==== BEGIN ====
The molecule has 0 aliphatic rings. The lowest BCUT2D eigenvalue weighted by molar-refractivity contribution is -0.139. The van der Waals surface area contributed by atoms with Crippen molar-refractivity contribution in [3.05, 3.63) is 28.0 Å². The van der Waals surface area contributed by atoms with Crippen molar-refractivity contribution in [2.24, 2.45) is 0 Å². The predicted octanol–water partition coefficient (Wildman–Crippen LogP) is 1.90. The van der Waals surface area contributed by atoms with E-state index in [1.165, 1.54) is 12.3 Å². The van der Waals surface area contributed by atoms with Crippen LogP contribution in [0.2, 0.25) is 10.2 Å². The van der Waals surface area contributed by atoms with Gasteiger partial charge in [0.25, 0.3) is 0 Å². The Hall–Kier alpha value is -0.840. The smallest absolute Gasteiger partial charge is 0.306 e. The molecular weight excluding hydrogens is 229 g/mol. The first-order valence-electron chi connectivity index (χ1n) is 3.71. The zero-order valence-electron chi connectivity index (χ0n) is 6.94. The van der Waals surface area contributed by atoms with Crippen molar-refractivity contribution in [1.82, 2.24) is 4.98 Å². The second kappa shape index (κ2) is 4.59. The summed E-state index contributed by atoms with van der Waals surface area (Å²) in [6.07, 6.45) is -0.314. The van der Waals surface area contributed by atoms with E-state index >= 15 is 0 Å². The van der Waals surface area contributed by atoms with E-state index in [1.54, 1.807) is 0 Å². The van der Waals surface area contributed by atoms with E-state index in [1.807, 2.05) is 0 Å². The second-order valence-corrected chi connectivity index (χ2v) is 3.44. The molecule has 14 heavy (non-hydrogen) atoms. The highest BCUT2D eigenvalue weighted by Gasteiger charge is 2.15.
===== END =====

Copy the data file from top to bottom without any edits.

The molecule has 0 aliphatic rings. The lowest BCUT2D eigenvalue weighted by molar-refractivity contribution is -0.139. The van der Waals surface area contributed by atoms with Crippen molar-refractivity contribution in [3.05, 3.63) is 28.0 Å². The van der Waals surface area contributed by atoms with Crippen molar-refractivity contribution in [2.24, 2.45) is 0 Å². The predicted octanol–water partition coefficient (Wildman–Crippen LogP) is 1.90. The van der Waals surface area contributed by atoms with E-state index in [1.165, 1.54) is 12.3 Å². The van der Waals surface area contributed by atoms with Crippen LogP contribution in [0.2, 0.25) is 10.2 Å². The van der Waals surface area contributed by atoms with Gasteiger partial charge in [0.25, 0.3) is 0 Å². The Hall–Kier alpha value is -0.840. The smallest absolute Gasteiger partial charge is 0.306 e. The molecular weight excluding hydrogens is 229 g/mol. The first-order valence-electron chi connectivity index (χ1n) is 3.71. The zero-order valence-electron chi connectivity index (χ0n) is 6.94. The van der Waals surface area contributed by atoms with Crippen molar-refractivity contribution in [1.82, 2.24) is 4.98 Å². The second kappa shape index (κ2) is 4.59. The summed E-state index contributed by atoms with van der Waals surface area (Å²) in [6.07, 6.45) is -0.314. The van der Waals surface area contributed by atoms with E-state index >= 15 is 0 Å². The van der Waals surface area contributed by atoms with E-state index in [1.54, 1.807) is 0 Å². The van der Waals surface area contributed by atoms with E-state index in [1.807, 2.05) is 0 Å². The second-order valence-corrected chi connectivity index (χ2v) is 3.44. The molecule has 14 heavy (non-hydrogen) atoms. The highest BCUT2D eigenvalue weighted by Gasteiger charge is 2.15.